Preface: Earlier this week, I watched a free movie screening about a contentious American civil rights leader. After the film, the organizer had us sit in a circle a la Alcoholics Anonymous to discuss the screening. Of the 20 or so attendees, most of whom were gray-haired peace activists, half discussing what discrimination and equality meant in personal terms, in life lessons of hurt and continued trauma.
As the dark man with large feet across the arc from me spoke, I realized, again, how generational these discussions can be. Most of the people of color I’ve met of a certain age, who grew up in America prior to the hip-hop era of the 1980s and 1990s, have had cumulative life experiences that can bury a seed of resentment so deep, that if one isn’t careful, it can shatter a heart. That pain is a personal one, and like a scar on the visible body, reminds us each that we have a past. It’s nearly impossible to write about race and not personalize the critique.
Actual equality, racial or otherwise, is a scary thing. For artists, especially so. It means that none of us gets away with anything, our merits and failures judged upon an open canvas, a blank sheet on the bed of a printing press. It means that each cut to another is repaid in kind, each privilege erased. Fairness in the arts means that we each have a voice. In some ways in the modern era in Hawai’i, each and every one of us has experienced life in a way social scientists have sometimes called ‘The Other.’
Published at the end of 2012 by local publishing house Tinfish Press, Jack London is Dead: Contemporary Euro-American Poetry of Hawai’i (and Some Stories) takes its title cue from Filipino-American author Jessica Hagedorn’s Charlie Chan is Dead, a collection of the work of eighteen writers: Scott Abels, Diana Aehegma, Margo Berdeshevsky, Jim Chapson, M. Thomas Gammarino, Shantel Grace, Jaimie Gusman, Endi Bogue Hartigan, Anne Kennedy, Tyler McMahon, Evan Nagle, Janna Plant, Susan M. Schultz, Eric Paul Schaffer, Julia Wieting, Rob Wilson and Meg Withers. Notably missing are the “white” poets of Hawai‘i from a generation ago. There is no W.S. Merwin or Frank Stewart (two writers I was introduced to via a $1 book from the Punahou Carnival a few years ago). The compilation has very little to do with the 19th century’s polarizing writer, activist, and (according to his then peer Mark Twain) fake everyman adventurer. Jack London Is Dead has everything to do with what it means to be a Euro-American with a creative literary mind in modern Hawai‘i, whether born here as local haole, or as an individual who experienced the different-ness of this place as an adult.
Like all anthologies, some work is better than others. But the variance of the work is of no detriment. As UH lecturer and poetry contributor Scott Abels recently said on public radio, the experience of creating and appreciating words unburdened by the rules of prose allows us to “unpack the self.” This book is necessary as it presents the work of those who have the supposed racial upper hand, and shifts the perspective inward.
The first 20 pages of text justify the existence of the book. As editor, professor Susan M. Schultz discusses the dialectical power dynamic that contextualizes the work of the following pages. There’s an argument to be made that those introductory pages, necessary in the academic coursework to examine the text, are wholly unnecessary as a preamble to a collection of art. The introduction is unnecessary if you believe, as I do, that the poems of the 21st century will differ from those of the latter half of the previous century. The new era of literature will be less about the ways that political, economic and the uncertain forces of war and ideology guide our personal lives as much as how our personal lives are similarly vulnerable; but more about how, in Hawai‘i, untethered and isolated in a vast sea, the innumerable ways that bumbling through this tropical life can break your heart and fuck you up. Occasionally, you may experience joy, the wordless rush of speeding through a blue curl of ocean. That shared humanity lies deeper in our bodies than skin, and it is an experience that justifies, without pretext, the explosion of prose in favor of an artistic composition of words. Poetry requires no justification.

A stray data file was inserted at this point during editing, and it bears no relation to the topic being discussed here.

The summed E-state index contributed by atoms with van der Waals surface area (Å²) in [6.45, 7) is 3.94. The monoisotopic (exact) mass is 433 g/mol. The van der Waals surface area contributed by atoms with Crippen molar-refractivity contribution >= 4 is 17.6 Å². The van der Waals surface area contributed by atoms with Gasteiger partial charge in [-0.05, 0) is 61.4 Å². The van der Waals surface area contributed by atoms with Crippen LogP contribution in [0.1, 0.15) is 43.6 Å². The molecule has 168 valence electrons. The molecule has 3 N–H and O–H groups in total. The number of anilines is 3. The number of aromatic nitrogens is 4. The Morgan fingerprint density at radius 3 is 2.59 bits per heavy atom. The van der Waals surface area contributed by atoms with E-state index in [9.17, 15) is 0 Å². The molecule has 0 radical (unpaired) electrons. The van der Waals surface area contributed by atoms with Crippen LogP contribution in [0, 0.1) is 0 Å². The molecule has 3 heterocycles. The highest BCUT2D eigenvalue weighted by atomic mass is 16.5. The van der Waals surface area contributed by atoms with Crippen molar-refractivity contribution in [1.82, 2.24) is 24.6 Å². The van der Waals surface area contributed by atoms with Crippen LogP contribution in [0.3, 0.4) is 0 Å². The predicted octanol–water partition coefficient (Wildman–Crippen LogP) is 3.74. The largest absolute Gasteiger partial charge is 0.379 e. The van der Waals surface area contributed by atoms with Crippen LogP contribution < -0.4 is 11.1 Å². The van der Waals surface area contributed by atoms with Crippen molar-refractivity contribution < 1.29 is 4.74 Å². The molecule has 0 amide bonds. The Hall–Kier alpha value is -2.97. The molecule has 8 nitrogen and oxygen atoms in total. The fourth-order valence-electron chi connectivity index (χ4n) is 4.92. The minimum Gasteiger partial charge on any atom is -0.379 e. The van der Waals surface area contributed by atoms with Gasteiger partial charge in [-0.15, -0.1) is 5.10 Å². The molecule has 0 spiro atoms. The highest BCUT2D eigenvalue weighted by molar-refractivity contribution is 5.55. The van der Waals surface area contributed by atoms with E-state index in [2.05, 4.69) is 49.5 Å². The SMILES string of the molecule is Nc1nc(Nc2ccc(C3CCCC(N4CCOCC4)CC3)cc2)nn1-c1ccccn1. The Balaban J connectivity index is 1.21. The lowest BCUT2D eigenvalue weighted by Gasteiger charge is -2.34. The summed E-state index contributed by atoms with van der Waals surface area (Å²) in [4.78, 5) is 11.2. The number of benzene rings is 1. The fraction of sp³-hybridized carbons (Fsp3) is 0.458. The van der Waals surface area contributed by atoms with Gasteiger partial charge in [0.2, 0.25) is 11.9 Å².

Poetry compilations invite a sort of jumpy reading, the literary equivalent of skipping and replaying tracks on a new album. Susan M. Schultz’s “Memory Cards” series reads like the daily exercises of a trained poet, 20-line pieces similar to a skilled pianist practicing scales. Each memory card is a complete story, a day’s observation condensed and elevated. Margo Berdeshevsky’s “Brewing Tea” is a gorgeous meditation performed while the bot boils.
Of the copious amount of poetry, I have a clear favorite. Here is the last stanza of Diana Aehegma’s piece “Constellation”:
Years later I am visiting the Big Island
with a friend from Maine. It is raining.
We are at the beach, shivering in our suits
clutching our single towel round four shoulders,
hunched. Ankles sand-whipped, the cold wind
makes us hesitate, this one allotted beach day.
Empty shore surround: no tourists no locals no
lifeguard, just blue towel poured into dune
and two bodies taking a sea chance (warm,
rocking out of the wind, water pelted).
Language a tumble in the whitewash.
Parts of Jack London is Dead can almost be read as an apology for several centuries of subordination, in an era where it’s not easy to point the blame. Captain Cook is just as dead as Jack London, and the plaque which bears his seal as “The man who brought civilization to HAWAII” which stands in front of the ‘Iolani Palace library is now overgrown with ti leaves. No apology necessary. At its best, Jack London is Dead pulls off what poetry is actually capable of. It humanizes. It is another reminder of our connectedness, facing an unforgiving sea, feet in the wet sand, sharing a towel, shoulder to shoulder.